Chris Silverwood has asked England supporters to understand the need for key players to miss Tests as the head coach and his fellow selectors grapple with a uniquely congested winter that is bookended by two Indian Premier League tournaments.
Jonny Bairstow, Mark Wood and Sam Curran are due to head home to rest following the 2-0 win in Sri Lanka, while Ben Stokes and Jofra Archer, already quarantining in Chennai ahead of the first Test starting next week, missed that initial series to take their allotted break.
With Bairstow considered one of the better players of spin but not back until the third of the four Tests in India, and the wicketkeeper Jos Buttler flying home after the first and not returning until the white-ball leg of the tour, England will be under strength against a side who have lost just once in their past 35 home Tests.
Asked about the much-debated rotation policy, Silverwood replied: “I stand by it. We’ve got to look after our people. We’re spending a lot of time locked in hotel rooms inside bio-secure bubbles and it’s not easy. It’s good that we’re being proactive and looking after people. I’m perfectly happy with the system.”
This is a winter like no other, it must be said. The pandemic has both packed the schedule – the Sri Lanka tour was meant to be last March – and thrown up additional challenges to player welfare through its restrictive bubble lifestyle, as highlighted by England’s issues in South Africa before Christmas.
Other than Wood, however, all of the players listed above featured in the seven-week IPL in October and November, and have been retained by their teams for the next edition of the tournament in April. There is cricketing merit to the IPL, no question, but also life-changing money that leaves the England management now feeling incapable of ordering anyone to skip it.
Asked to explain this to England fans, Silverwood replied: “What can you say? We’ve decided to rest and rotate, we’ve decided we need to look after the players. And I do believe we have to be proactive in looking after them, rather than wait until there’s a problem. The players can’t be with us all the time because it’s not the world we live in.”
That the Test team suffers this winter is also due to a desire to field a full‑strength Twenty20 side during the white-ball leg of the India tour in preparation for the World T20 in the same conditions later this year. Eoin Morgan, the white-ball captain, is perhaps a more powerful voice at the table than his Test equivalent, Joe Root, although the longer format will take precedence this summer.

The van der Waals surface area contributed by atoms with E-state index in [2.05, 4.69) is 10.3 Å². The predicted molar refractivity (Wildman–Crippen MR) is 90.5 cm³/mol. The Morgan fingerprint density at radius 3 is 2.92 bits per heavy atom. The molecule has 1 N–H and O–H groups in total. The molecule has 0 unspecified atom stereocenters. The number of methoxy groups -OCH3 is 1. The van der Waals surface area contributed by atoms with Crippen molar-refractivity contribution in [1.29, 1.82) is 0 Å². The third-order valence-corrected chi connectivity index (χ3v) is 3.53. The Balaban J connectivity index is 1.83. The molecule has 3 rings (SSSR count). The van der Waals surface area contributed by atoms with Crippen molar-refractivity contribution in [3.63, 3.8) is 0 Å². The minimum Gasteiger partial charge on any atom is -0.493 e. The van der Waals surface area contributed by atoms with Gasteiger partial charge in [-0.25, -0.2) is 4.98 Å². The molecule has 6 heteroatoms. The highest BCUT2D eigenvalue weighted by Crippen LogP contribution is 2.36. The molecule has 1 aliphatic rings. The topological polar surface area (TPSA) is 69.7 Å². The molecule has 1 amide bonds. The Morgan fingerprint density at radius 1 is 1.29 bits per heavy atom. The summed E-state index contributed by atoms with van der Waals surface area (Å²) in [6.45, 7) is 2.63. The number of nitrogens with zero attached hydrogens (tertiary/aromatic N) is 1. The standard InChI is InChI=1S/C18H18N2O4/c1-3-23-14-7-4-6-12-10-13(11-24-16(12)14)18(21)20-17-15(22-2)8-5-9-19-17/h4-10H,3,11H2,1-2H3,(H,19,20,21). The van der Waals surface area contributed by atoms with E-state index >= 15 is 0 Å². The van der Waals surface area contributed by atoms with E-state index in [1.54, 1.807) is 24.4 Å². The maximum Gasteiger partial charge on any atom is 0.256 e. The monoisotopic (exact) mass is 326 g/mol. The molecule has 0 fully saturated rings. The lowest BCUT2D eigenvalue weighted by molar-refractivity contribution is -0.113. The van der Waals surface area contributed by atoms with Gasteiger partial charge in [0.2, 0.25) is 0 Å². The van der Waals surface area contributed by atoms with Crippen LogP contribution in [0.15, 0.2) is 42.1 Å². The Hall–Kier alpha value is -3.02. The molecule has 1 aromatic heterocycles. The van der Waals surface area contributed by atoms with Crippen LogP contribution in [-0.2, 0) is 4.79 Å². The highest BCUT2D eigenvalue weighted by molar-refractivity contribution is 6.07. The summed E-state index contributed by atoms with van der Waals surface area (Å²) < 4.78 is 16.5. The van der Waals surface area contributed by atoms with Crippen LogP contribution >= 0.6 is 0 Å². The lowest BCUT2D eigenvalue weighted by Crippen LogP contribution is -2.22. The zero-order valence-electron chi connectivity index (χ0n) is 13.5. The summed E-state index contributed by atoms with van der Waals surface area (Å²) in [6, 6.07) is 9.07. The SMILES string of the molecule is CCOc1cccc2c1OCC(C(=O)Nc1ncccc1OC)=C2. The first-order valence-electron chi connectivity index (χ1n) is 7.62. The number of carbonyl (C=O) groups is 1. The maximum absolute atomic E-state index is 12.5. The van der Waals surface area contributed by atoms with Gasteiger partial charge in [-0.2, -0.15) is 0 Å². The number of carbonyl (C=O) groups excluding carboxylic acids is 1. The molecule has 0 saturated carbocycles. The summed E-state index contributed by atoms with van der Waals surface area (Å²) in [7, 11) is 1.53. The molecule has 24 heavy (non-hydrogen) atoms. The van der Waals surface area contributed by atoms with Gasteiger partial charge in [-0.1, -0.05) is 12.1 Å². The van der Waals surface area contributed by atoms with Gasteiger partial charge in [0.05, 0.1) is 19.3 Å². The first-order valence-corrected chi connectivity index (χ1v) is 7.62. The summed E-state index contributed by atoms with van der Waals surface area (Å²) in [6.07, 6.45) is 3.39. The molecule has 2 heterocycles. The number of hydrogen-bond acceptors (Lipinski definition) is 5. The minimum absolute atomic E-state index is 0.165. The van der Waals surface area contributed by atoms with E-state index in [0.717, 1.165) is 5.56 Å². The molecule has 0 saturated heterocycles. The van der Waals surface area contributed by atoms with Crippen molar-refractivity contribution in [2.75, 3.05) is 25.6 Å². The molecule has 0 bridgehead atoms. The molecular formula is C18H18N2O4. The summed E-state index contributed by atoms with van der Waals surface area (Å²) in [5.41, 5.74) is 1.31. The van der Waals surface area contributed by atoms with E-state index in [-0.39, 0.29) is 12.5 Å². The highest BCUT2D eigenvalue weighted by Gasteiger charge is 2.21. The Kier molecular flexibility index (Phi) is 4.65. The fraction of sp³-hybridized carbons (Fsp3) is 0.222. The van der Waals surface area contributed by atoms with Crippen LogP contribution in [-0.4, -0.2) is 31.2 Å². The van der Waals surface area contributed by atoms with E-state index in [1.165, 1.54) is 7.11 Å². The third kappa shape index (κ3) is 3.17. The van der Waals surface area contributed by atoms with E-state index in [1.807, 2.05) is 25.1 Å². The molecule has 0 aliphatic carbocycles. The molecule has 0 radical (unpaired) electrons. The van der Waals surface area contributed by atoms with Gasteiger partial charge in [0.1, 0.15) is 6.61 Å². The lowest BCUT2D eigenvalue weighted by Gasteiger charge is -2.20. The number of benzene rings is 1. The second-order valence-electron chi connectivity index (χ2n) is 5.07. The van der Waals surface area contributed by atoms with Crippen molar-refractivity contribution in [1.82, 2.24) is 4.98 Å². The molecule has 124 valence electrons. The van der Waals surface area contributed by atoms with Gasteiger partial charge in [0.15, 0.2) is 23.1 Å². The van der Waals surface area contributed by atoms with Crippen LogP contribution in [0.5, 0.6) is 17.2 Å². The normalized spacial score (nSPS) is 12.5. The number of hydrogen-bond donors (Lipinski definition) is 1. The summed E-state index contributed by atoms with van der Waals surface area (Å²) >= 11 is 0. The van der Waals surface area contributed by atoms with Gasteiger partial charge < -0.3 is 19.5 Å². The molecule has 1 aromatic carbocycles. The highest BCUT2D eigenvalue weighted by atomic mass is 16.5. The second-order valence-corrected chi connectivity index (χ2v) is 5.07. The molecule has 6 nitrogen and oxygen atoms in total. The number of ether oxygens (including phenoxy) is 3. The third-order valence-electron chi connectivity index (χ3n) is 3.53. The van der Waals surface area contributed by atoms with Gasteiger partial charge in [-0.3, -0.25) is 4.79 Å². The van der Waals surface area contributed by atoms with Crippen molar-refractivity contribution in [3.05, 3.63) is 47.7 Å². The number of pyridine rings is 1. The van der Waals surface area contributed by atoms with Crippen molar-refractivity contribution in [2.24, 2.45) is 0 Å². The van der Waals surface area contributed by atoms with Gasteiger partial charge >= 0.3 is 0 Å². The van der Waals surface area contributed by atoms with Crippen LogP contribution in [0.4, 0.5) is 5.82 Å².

With Archer’s return covering the loss of Wood, and Olly Stone another 90mph option here, Buttler’s departure after one Test in India is perhaps the most significant loss for Root. In Sri Lanka Buttler demonstrated his wicketkeeping can stand up to the additional pressure of spinning pitches and his batting – averaging 65 – did not suffer as a result.
While Bairstow also impressed, forging two century partnerships alongside Root, the Yorkshireman was less certain to keep his place in the first-choice XI; Rory Burns is back to open after paternity leave, the vice-captain Stokes returns to the middle order and Ollie Pope is now deemed a chance to be fit for the first Test.
Speaking to the Evening Standard about his break, Bairstow said: “If they hadn’t given me the break now, then when? It’s the way of the world at the moment and there’s no one who plays all three formats doing the whole tour.”
Asked to assess Bairstow’s performance in Sri Lanka, Silverwood replied: “Jonny asked me the same question and I said he’d done very well. He went into bat during some difficult periods and applied himself well on testing wickets. I was pleased with him.
“He’ll come back into the group then the rest is down to selection. We don’t make any guarantees to anybody – I don’t think you can. I do think it’s right he has a rest. Jonny is very busy, a multi-format player and we’ve got to give him a bit of time at home to chill out.”
For the players flying to Chennai on Wednesday a six-day hotel-room quarantine awaits before three days of training leading into the first Test. As well as the encouraging news about Pope, who underwent surgery on a dislocated shoulder last September, Silverwood said that Moeen Ali would be in contention after recovering from Covid-19.
The two-spinner strategy is likely to remain in place, however, meaning the incumbents Jack Leach and Dom Bess will surely get the first opportunity. Silverwood also admitted the performances of Stuart Broad and Jimmy Anderson – “it’s a privilege to have both of them” – could yet see the experienced duo paired at some stage, despite the main plan being to rotate them in one berth.
On the challenge of facing India, fresh from their famous victory in Australia, Silverwood said: “Do I think we can beat them? Yes. I always take the positive side of things. If we come out on top of this one, confidence will go through the roof for us.”